When we first moved here we held fires under those trees, later it became a place to rest, a place to contemplate and gaze up into the branches; still later, a circle of flowers was planted, and one year we hung a swing from one arm, spending hours daydreaming, spinning, soaking up the feeling of being held by them. Now, it has become a place of offering: Abi and her boys created a mandala, a gesture of their gratitude – created from things collected, from the walks we did that week, from the land and sea, and the joyous celebration and wondrous family feeling of coming together in our home. If you create something in nature – a careful image, an honouring of beauty, an act of appreciation – it can help you tap into the inner light and deepen your connection to it.

It also has caught my attention each time I pass by it now, I pass much more slowly. I slow down and bow my head a little; it offers me perspective, a feeling of being filled with light and allowing that light to flow through and out into this world.

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Thank -you Abi, Issac, Aaron & Seth.

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radish raytha

Use heaped spoon measurements unless otherwise stated.

Serves 2 person

Recipe adapted from here.

Raytha is a very soothing dish, with the overall property of being cooling for the body.  It is recommended to serve with 1 – 2 cups of cooked rice, and becomes a very cleansing & satisfying meal to have in the evening.  In Ayurveda it is said to evoke a good night sleep.

For a variation on taste ¼ tsp lemon juice can be added and can be made with grated cucumber or carrot instead of radish.  This raytha can be used as a dressing over a salad, or roasted vegetables or accompanied with a spicy rice/grain dish or dahl.   Fresh curry leaves can be found at your local Indian Store and when stored in the freezer keep their flavour up to 6 months. After fried briefly in oil they become a uniquely flavourful, and a crunchy surprise, as well as benefiting from their wonderful medicinal qualities.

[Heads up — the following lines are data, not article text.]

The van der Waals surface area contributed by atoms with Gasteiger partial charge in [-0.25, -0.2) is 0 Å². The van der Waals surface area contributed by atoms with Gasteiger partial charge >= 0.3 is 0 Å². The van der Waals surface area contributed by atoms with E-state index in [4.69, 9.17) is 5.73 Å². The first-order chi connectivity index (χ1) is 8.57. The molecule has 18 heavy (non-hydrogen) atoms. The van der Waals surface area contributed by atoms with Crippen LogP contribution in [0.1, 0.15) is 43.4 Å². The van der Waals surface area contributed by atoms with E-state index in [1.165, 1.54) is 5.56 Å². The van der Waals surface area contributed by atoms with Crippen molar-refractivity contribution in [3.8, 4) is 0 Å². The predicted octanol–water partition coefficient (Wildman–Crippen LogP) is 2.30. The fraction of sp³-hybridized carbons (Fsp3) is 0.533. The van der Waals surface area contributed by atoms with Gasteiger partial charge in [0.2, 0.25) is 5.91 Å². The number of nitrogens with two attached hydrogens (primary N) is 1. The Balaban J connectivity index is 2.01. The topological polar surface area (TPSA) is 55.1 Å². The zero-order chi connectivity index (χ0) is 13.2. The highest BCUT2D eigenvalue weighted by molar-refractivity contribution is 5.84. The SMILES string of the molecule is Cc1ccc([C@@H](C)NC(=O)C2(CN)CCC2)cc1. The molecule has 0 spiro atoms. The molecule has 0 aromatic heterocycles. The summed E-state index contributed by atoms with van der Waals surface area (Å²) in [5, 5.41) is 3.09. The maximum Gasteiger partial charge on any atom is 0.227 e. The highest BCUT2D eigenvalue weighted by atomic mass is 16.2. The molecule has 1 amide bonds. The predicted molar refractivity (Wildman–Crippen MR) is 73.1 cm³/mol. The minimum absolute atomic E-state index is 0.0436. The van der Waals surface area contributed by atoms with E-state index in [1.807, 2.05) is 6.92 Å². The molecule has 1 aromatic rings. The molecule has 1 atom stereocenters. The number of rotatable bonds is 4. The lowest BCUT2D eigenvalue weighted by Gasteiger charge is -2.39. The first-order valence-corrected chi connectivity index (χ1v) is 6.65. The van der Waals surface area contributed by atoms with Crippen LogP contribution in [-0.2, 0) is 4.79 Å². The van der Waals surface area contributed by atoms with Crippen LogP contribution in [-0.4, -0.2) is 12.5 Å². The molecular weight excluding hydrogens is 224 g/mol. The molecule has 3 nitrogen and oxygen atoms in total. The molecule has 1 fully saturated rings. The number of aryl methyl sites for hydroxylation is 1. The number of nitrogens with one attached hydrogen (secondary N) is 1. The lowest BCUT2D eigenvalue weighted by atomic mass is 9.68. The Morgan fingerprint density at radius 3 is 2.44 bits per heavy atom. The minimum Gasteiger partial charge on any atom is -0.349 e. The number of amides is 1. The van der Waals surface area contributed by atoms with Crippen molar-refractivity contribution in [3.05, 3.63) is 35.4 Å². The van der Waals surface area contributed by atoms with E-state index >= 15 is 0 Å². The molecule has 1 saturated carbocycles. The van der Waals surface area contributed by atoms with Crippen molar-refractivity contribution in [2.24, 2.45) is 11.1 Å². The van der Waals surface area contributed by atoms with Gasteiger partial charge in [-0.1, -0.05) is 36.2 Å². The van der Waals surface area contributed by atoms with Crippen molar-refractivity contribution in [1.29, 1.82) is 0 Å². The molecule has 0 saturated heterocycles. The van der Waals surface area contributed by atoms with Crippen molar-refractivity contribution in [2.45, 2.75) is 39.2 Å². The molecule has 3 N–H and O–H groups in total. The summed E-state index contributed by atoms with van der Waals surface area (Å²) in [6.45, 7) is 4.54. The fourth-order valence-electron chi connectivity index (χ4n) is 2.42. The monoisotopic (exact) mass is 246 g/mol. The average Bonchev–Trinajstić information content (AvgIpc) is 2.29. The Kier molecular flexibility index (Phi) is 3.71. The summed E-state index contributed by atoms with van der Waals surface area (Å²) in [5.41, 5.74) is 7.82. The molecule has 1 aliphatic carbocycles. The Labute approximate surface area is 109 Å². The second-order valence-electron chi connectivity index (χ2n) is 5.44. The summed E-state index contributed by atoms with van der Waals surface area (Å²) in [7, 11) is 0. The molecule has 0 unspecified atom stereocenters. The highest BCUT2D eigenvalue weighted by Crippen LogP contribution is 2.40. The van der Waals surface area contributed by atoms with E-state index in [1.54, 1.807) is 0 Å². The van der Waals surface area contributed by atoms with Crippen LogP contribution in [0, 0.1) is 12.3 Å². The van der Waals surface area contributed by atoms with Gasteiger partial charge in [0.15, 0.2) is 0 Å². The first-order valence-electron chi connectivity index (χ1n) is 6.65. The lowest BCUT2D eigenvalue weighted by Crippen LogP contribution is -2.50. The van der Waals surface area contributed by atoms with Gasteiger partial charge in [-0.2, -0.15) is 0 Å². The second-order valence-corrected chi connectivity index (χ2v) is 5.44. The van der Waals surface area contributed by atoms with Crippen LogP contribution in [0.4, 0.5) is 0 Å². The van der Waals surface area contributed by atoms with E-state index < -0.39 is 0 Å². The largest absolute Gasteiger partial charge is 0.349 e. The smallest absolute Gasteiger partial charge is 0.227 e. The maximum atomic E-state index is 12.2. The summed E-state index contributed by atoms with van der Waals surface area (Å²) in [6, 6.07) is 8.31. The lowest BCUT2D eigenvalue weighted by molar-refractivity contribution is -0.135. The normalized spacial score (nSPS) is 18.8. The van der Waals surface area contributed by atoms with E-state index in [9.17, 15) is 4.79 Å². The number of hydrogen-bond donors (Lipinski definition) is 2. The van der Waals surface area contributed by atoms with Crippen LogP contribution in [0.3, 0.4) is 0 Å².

ingredients:

1 cup regular yogurt

1 cup filtered water

½ cup finely grated radish (Approximately 4 radishes)

½ tsp finely grated ginger

¼ tsp rock salt

voggarane:

2 tsp melted coconut / peanut oil

¼ tsp black mustard seeds

¼ tsp cumin seeds

10 fresh curry leaves

2 pinches turmeric powder

preparation:

In a medium bowl, whisk the yogurt, add the water and whisk again until well combined. Grate the radish and ginger using the finer side on a box grater / parmesan grater. Stir into the yogurt, and add the salt. Set aside.

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prepare the voggarane:

Tear each curry leaf into four pieces. Set aside.